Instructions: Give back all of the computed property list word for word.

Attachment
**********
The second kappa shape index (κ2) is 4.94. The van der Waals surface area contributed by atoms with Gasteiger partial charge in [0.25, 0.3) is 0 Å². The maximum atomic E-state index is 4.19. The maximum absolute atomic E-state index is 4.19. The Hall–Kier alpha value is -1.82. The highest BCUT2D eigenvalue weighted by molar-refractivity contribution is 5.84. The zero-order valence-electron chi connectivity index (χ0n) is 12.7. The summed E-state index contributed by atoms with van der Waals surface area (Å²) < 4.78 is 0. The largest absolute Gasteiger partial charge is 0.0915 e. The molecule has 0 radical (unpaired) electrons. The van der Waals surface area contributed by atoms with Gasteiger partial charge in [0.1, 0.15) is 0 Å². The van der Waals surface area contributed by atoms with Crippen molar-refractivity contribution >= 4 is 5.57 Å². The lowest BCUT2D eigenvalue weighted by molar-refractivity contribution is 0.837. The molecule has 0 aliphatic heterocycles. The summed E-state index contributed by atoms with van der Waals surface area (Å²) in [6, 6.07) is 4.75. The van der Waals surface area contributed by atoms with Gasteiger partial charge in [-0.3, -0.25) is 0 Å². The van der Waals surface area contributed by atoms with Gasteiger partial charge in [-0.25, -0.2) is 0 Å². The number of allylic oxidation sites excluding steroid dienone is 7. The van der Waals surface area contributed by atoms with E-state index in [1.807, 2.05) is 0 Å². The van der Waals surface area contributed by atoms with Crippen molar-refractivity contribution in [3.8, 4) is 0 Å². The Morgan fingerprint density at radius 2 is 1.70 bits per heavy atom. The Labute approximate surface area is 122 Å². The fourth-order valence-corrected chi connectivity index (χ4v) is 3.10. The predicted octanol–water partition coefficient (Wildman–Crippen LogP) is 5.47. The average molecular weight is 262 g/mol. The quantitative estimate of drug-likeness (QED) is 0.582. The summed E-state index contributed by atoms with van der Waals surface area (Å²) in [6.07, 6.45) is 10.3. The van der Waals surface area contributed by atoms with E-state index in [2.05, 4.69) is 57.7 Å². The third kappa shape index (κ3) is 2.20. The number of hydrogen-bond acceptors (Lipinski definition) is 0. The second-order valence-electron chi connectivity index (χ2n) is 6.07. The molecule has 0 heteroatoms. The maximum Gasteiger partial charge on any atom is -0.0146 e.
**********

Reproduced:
The second kappa shape index (κ2) is 4.94. The van der Waals surface area contributed by atoms with Gasteiger partial charge in [0.25, 0.3) is 0 Å². The maximum atomic E-state index is 4.19. The maximum absolute atomic E-state index is 4.19. The Hall–Kier alpha value is -1.82. The highest BCUT2D eigenvalue weighted by molar-refractivity contribution is 5.84. The zero-order valence-electron chi connectivity index (χ0n) is 12.7. The summed E-state index contributed by atoms with van der Waals surface area (Å²) < 4.78 is 0. The largest absolute Gasteiger partial charge is 0.0915 e. The molecule has 0 radical (unpaired) electrons. The van der Waals surface area contributed by atoms with Gasteiger partial charge in [0.1, 0.15) is 0 Å². The van der Waals surface area contributed by atoms with Crippen molar-refractivity contribution >= 4 is 5.57 Å². The lowest BCUT2D eigenvalue weighted by molar-refractivity contribution is 0.837. The molecule has 0 aliphatic heterocycles. The summed E-state index contributed by atoms with van der Waals surface area (Å²) in [6, 6.07) is 4.75. The van der Waals surface area contributed by atoms with Gasteiger partial charge in [-0.3, -0.25) is 0 Å². The van der Waals surface area contributed by atoms with Gasteiger partial charge in [-0.25, -0.2) is 0 Å². The number of allylic oxidation sites excluding steroid dienone is 7. The van der Waals surface area contributed by atoms with E-state index in [1.807, 2.05) is 0 Å². The van der Waals surface area contributed by atoms with Crippen molar-refractivity contribution in [3.8, 4) is 0 Å². The Morgan fingerprint density at radius 2 is 1.70 bits per heavy atom. The Labute approximate surface area is 122 Å². The fourth-order valence-corrected chi connectivity index (χ4v) is 3.10. The predicted octanol–water partition coefficient (Wildman–Crippen LogP) is 5.47. The average molecular weight is 262 g/mol. The quantitative estimate of drug-likeness (QED) is 0.582. The summed E-state index contributed by atoms with van der Waals surface area (Å²) in [6.07, 6.45) is 10.3. The van der Waals surface area contributed by atoms with E-state index in [2.05, 4.69) is 57.7 Å². The third kappa shape index (κ3) is 2.20. The number of hydrogen-bond acceptors (Lipinski definition) is 0. The second-order valence-electron chi connectivity index (χ2n) is 6.07. The molecule has 0 heteroatoms. The maximum Gasteiger partial charge on any atom is -0.0146 e.